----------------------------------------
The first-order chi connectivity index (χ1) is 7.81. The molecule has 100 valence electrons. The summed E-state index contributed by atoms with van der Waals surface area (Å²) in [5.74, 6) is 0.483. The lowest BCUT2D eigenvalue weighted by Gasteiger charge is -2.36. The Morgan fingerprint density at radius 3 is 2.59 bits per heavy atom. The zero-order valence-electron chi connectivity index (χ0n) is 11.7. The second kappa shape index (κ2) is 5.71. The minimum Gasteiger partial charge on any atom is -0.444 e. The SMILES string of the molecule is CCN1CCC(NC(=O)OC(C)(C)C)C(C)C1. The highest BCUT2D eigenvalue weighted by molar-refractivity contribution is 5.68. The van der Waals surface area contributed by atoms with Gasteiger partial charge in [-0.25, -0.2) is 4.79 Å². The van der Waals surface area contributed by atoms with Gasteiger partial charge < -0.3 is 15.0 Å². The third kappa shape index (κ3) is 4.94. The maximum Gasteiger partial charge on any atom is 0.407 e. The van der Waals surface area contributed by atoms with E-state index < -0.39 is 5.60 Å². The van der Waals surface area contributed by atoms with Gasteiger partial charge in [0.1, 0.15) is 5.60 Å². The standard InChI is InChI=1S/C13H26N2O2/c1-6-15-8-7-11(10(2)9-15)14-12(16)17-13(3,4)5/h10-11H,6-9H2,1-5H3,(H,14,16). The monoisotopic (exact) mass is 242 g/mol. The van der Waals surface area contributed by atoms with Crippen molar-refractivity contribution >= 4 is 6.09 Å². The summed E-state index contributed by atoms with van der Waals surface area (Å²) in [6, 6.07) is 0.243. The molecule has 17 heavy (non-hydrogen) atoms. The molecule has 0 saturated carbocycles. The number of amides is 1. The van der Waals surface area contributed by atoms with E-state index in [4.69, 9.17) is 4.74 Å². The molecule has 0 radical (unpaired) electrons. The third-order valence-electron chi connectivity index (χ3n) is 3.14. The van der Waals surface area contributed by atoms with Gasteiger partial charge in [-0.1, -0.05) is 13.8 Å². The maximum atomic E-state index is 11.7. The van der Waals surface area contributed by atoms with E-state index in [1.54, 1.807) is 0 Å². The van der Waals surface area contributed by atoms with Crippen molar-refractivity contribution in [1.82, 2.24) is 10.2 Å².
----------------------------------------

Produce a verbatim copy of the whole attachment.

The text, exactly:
The first-order chi connectivity index (χ1) is 7.81. The molecule has 100 valence electrons. The summed E-state index contributed by atoms with van der Waals surface area (Å²) in [5.74, 6) is 0.483. The lowest BCUT2D eigenvalue weighted by Gasteiger charge is -2.36. The Morgan fingerprint density at radius 3 is 2.59 bits per heavy atom. The zero-order valence-electron chi connectivity index (χ0n) is 11.7. The second kappa shape index (κ2) is 5.71. The minimum Gasteiger partial charge on any atom is -0.444 e. The SMILES string of the molecule is CCN1CCC(NC(=O)OC(C)(C)C)C(C)C1. The highest BCUT2D eigenvalue weighted by molar-refractivity contribution is 5.68. The van der Waals surface area contributed by atoms with Gasteiger partial charge in [-0.25, -0.2) is 4.79 Å². The van der Waals surface area contributed by atoms with Gasteiger partial charge < -0.3 is 15.0 Å². The third kappa shape index (κ3) is 4.94. The maximum Gasteiger partial charge on any atom is 0.407 e. The van der Waals surface area contributed by atoms with E-state index < -0.39 is 5.60 Å². The van der Waals surface area contributed by atoms with Gasteiger partial charge in [0.1, 0.15) is 5.60 Å². The standard InChI is InChI=1S/C13H26N2O2/c1-6-15-8-7-11(10(2)9-15)14-12(16)17-13(3,4)5/h10-11H,6-9H2,1-5H3,(H,14,16). The monoisotopic (exact) mass is 242 g/mol. The van der Waals surface area contributed by atoms with Crippen molar-refractivity contribution >= 4 is 6.09 Å². The summed E-state index contributed by atoms with van der Waals surface area (Å²) in [6, 6.07) is 0.243. The molecule has 17 heavy (non-hydrogen) atoms. The molecule has 0 saturated carbocycles. The number of amides is 1. The van der Waals surface area contributed by atoms with E-state index in [4.69, 9.17) is 4.74 Å². The molecule has 0 radical (unpaired) electrons. The third-order valence-electron chi connectivity index (χ3n) is 3.14. The van der Waals surface area contributed by atoms with Gasteiger partial charge in [-0.1, -0.05) is 13.8 Å². The maximum atomic E-state index is 11.7. The van der Waals surface area contributed by atoms with E-state index in [1.54, 1.807) is 0 Å². The van der Waals surface area contributed by atoms with Crippen molar-refractivity contribution in [1.82, 2.24) is 10.2 Å².